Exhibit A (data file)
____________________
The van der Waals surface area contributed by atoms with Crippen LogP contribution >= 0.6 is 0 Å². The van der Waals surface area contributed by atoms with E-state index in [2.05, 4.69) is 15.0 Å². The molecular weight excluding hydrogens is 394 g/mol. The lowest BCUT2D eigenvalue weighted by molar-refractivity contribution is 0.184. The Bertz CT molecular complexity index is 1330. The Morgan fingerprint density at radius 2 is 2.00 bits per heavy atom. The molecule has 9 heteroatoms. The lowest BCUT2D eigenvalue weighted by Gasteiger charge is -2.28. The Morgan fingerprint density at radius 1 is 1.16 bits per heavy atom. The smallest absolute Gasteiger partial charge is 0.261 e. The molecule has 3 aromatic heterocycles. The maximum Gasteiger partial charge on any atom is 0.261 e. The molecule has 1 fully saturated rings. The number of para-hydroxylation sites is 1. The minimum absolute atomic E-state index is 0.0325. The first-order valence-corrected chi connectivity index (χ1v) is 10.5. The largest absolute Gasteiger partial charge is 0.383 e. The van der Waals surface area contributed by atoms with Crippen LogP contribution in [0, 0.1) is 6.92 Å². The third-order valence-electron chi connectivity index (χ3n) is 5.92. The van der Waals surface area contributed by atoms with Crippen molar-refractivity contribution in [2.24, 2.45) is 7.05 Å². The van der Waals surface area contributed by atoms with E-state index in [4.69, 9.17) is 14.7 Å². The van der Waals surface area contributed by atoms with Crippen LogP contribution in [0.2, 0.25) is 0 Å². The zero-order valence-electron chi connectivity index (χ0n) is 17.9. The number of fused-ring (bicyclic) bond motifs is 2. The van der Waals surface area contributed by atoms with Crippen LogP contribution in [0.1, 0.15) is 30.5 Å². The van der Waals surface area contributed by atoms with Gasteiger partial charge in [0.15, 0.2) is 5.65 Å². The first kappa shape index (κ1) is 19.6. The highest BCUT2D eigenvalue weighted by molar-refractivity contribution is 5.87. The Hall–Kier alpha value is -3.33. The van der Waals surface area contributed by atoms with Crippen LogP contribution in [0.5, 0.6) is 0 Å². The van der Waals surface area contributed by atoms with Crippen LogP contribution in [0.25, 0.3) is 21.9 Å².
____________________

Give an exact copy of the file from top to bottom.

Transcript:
The van der Waals surface area contributed by atoms with Crippen LogP contribution >= 0.6 is 0 Å². The van der Waals surface area contributed by atoms with E-state index in [2.05, 4.69) is 15.0 Å². The molecular weight excluding hydrogens is 394 g/mol. The lowest BCUT2D eigenvalue weighted by molar-refractivity contribution is 0.184. The Bertz CT molecular complexity index is 1330. The Morgan fingerprint density at radius 2 is 2.00 bits per heavy atom. The molecule has 9 heteroatoms. The lowest BCUT2D eigenvalue weighted by Gasteiger charge is -2.28. The Morgan fingerprint density at radius 1 is 1.16 bits per heavy atom. The smallest absolute Gasteiger partial charge is 0.261 e. The molecule has 3 aromatic heterocycles. The maximum Gasteiger partial charge on any atom is 0.261 e. The molecule has 1 fully saturated rings. The number of para-hydroxylation sites is 1. The minimum absolute atomic E-state index is 0.0325. The first-order valence-corrected chi connectivity index (χ1v) is 10.5. The largest absolute Gasteiger partial charge is 0.383 e. The van der Waals surface area contributed by atoms with Crippen LogP contribution in [0, 0.1) is 6.92 Å². The third-order valence-electron chi connectivity index (χ3n) is 5.92. The van der Waals surface area contributed by atoms with Crippen molar-refractivity contribution in [2.24, 2.45) is 7.05 Å². The van der Waals surface area contributed by atoms with E-state index in [4.69, 9.17) is 14.7 Å². The van der Waals surface area contributed by atoms with Crippen LogP contribution in [0.2, 0.25) is 0 Å². The zero-order valence-electron chi connectivity index (χ0n) is 17.9. The number of fused-ring (bicyclic) bond motifs is 2. The van der Waals surface area contributed by atoms with Crippen LogP contribution in [0.1, 0.15) is 30.5 Å². The van der Waals surface area contributed by atoms with Gasteiger partial charge in [0.15, 0.2) is 5.65 Å². The first kappa shape index (κ1) is 19.6. The highest BCUT2D eigenvalue weighted by molar-refractivity contribution is 5.87. The Hall–Kier alpha value is -3.33. The van der Waals surface area contributed by atoms with Crippen LogP contribution in [0.5, 0.6) is 0 Å². The van der Waals surface area contributed by atoms with Crippen LogP contribution in [0.25, 0.3) is 21.9 Å².